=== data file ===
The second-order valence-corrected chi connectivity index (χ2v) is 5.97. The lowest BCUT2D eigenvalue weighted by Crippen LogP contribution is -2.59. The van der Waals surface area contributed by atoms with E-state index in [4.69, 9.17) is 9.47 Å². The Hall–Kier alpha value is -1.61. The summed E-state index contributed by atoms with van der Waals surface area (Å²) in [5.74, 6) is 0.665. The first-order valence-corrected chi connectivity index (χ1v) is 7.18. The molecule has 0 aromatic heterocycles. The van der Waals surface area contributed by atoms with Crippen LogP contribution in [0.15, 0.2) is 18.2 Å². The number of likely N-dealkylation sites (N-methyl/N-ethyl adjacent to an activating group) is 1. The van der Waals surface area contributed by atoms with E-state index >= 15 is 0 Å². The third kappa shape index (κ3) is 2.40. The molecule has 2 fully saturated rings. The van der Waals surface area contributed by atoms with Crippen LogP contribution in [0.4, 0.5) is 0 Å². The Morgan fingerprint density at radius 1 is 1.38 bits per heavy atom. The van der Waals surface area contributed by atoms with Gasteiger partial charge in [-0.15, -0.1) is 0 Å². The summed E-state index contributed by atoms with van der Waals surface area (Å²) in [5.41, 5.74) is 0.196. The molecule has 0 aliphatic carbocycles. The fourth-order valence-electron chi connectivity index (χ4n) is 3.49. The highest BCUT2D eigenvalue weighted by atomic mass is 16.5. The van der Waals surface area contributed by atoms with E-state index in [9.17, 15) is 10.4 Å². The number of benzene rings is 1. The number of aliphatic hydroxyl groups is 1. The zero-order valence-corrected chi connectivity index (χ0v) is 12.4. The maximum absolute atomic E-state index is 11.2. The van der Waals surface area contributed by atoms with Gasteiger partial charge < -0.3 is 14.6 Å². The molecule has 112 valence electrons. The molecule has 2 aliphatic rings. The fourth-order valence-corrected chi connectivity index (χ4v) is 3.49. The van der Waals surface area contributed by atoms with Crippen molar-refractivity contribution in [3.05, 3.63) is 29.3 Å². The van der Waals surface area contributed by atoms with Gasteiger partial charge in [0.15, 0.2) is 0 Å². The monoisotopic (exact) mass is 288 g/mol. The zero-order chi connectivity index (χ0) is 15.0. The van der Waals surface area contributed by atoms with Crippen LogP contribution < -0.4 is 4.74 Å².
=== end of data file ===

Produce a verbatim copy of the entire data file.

The second-order valence-corrected chi connectivity index (χ2v) is 5.97. The lowest BCUT2D eigenvalue weighted by Crippen LogP contribution is -2.59. The van der Waals surface area contributed by atoms with E-state index in [4.69, 9.17) is 9.47 Å². The Hall–Kier alpha value is -1.61. The summed E-state index contributed by atoms with van der Waals surface area (Å²) in [5.74, 6) is 0.665. The first-order valence-corrected chi connectivity index (χ1v) is 7.18. The molecule has 0 aromatic heterocycles. The van der Waals surface area contributed by atoms with Crippen LogP contribution in [0.15, 0.2) is 18.2 Å². The number of likely N-dealkylation sites (N-methyl/N-ethyl adjacent to an activating group) is 1. The van der Waals surface area contributed by atoms with E-state index >= 15 is 0 Å². The third kappa shape index (κ3) is 2.40. The molecule has 2 fully saturated rings. The van der Waals surface area contributed by atoms with Crippen LogP contribution in [0.4, 0.5) is 0 Å². The Morgan fingerprint density at radius 1 is 1.38 bits per heavy atom. The van der Waals surface area contributed by atoms with Gasteiger partial charge in [-0.15, -0.1) is 0 Å². The summed E-state index contributed by atoms with van der Waals surface area (Å²) in [5.41, 5.74) is 0.196. The molecule has 0 aliphatic carbocycles. The fourth-order valence-electron chi connectivity index (χ4n) is 3.49. The highest BCUT2D eigenvalue weighted by atomic mass is 16.5. The van der Waals surface area contributed by atoms with E-state index in [9.17, 15) is 10.4 Å². The number of benzene rings is 1. The number of aliphatic hydroxyl groups is 1. The zero-order valence-corrected chi connectivity index (χ0v) is 12.4. The maximum absolute atomic E-state index is 11.2. The van der Waals surface area contributed by atoms with Gasteiger partial charge < -0.3 is 14.6 Å². The molecule has 112 valence electrons. The molecule has 2 aliphatic rings. The fourth-order valence-corrected chi connectivity index (χ4v) is 3.49. The van der Waals surface area contributed by atoms with Crippen molar-refractivity contribution in [3.05, 3.63) is 29.3 Å². The van der Waals surface area contributed by atoms with Gasteiger partial charge in [0.15, 0.2) is 0 Å². The monoisotopic (exact) mass is 288 g/mol. The zero-order chi connectivity index (χ0) is 15.0. The van der Waals surface area contributed by atoms with Crippen LogP contribution < -0.4 is 4.74 Å².